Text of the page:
Bellevue is fortunate to be the venue for the National Association of Miniature Enthusiasts’ 1999 Region N-3 House party Convention this May 14, 15, and 16. And, the Museum is thrilled to present a mini-show (get it?) of our own Rosemary Zilmer’s new works, on exhibit from May 9 through May 17. We welcome the N.A.M.E. attendees and invite everyone to view Rosemary’s 1/4” scale “Ye Olde Curiosity Shoppe” from Charles Dickens and other 1/8”, 1/4” and 1” scale pieces including a 1920’s Doctor’s Office and Brambly Hedge. Rosemary, as you will remember, is the architect of everyone’s favorite house which graces the Museum Atrium. Just imagine works like that in 1/4” and 1/8” scale!

Once again the doll world has lost another memorable friend and historian. Mary Hillier from Surrey, England passed away suddenly on February 14th. Mary’s by-line could be seen over the years attached to many wonderfully researched and interesting articles on a wide range of doll subjects. She was a great correspondent, always sharing information and supporting other research. Though I never met her in person, we have corresponded many times since the Museum opened and I feel a great loss in her youthful and whimsical outlook on life. Our sympathy goes out to her family and many friends.

If you love Lencis, I surely hope you had the opportunity to see the exhibit at the Museo ItaloAmericano at Ft. Mason in San Francisco. Curator Valentina Fogher, assisted by Nancy Lazenby, presented the most extensive and well documented display of Lencis I have ever seen. The accompanying ephemera was remarkable and the variety and time span of dolls was “mouth watering”. We were proud to have a couple of our Museum’s dolls represented there among the very best of company. A small number of dolls were additionally offered for sale and I was excited to find a small doll, dressed in the costume of my Grandmother’s home in Italy.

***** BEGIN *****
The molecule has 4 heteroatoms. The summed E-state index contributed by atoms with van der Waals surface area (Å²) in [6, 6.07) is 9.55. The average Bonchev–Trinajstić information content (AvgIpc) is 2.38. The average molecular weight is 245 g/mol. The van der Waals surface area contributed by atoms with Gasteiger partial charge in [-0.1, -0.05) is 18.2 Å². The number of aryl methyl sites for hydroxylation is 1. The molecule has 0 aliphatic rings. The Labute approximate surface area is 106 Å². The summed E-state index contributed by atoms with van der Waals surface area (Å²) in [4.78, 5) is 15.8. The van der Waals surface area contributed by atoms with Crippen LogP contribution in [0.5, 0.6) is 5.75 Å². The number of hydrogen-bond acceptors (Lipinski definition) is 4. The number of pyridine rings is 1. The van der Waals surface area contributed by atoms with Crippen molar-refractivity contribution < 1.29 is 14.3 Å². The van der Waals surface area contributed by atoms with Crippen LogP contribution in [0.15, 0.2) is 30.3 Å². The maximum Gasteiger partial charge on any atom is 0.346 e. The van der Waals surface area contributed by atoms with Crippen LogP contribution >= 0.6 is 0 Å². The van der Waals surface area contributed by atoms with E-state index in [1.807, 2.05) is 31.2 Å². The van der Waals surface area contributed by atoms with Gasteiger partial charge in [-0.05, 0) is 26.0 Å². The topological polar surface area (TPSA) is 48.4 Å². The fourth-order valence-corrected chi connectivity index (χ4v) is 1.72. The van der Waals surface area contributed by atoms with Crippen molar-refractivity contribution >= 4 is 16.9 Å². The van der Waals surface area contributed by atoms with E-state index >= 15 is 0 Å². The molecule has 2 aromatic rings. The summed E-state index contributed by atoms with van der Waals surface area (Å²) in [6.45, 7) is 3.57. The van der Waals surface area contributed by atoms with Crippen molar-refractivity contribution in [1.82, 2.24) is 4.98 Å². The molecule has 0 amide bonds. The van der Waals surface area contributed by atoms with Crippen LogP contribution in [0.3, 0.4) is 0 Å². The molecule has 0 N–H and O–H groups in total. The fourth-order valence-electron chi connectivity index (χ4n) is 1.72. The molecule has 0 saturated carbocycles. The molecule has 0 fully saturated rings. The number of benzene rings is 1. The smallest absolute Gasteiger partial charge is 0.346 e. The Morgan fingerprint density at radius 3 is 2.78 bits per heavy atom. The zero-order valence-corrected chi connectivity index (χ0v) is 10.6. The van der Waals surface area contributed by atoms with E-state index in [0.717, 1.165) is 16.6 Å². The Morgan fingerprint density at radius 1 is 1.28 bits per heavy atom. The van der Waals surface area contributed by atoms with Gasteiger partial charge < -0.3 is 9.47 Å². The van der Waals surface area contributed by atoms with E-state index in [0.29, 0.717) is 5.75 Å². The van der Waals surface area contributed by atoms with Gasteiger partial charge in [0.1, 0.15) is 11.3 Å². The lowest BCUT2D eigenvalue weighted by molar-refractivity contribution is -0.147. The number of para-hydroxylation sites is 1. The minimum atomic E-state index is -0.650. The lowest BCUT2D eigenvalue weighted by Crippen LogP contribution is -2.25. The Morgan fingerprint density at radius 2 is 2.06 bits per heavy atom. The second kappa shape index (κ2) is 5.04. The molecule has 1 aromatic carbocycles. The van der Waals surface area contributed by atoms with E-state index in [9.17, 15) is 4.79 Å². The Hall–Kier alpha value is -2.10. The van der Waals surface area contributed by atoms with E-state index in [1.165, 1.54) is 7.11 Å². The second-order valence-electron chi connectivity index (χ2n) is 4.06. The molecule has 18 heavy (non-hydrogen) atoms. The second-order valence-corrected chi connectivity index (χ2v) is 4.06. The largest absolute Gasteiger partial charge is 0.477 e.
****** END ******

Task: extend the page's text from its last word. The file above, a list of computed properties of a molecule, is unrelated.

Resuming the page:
Often I am asked for advice by beginning doll collectors on what to collect for the best value. While I stress that all collecting is “trendy,” there are certainly some dolls which have enjoyed a steady if “spiked” increase over time. Right now the dolls of this century, mostly the compos, hard plastic and early vinyls are seeing a great boost in popularity. This is a result of so many of us trying to recapture the dolls of our youth or at least enjoying them for the second time. Naturally, with the great numbers competing for pristine dolls, the availability is small. Now, I would suggest, is the perfect time for those of you who thought you could never own a wonderful antique bisque, china or wooden to make inquiries and let the word out that you are interested in this area.

Some amazing and truly antique dolls are trading at prices very competitive with some of the newer dolls of the 1940s, 50s and even the 60s. We all know that these materials have been proven since they have had one or two hundred years to do so. I believe they will continue to hold value and certainly are a joy to own in any event. Seek out reliable and knowledgeable dealers and do your homework. Always buy the best you can honestly afford. Better yet, if you are a “fixer upper,” you have a broader field to pick from.

Happy shopping!

- Rosalie A. Whyel, Director

Welcome to Our New Members:

Jim and Adeline Belden
Susan Dunham
Marella Francois-Griffin
Betty Fronefield
Janis Gangi
Merry Christine Harris
Valerie M. Hoff
Janis Joslin
Carole D. Kipp
Janet W. MacKenzie
Kate McComb
Jane McCormmach
Mary Ann Navitsky
Teri Newton
Cindy Schmitt
Erin Snow
Anna and Ted Tavener
Jane T. White
Liesel Woll
Carolyn Zefkeles

News From Rosie's Too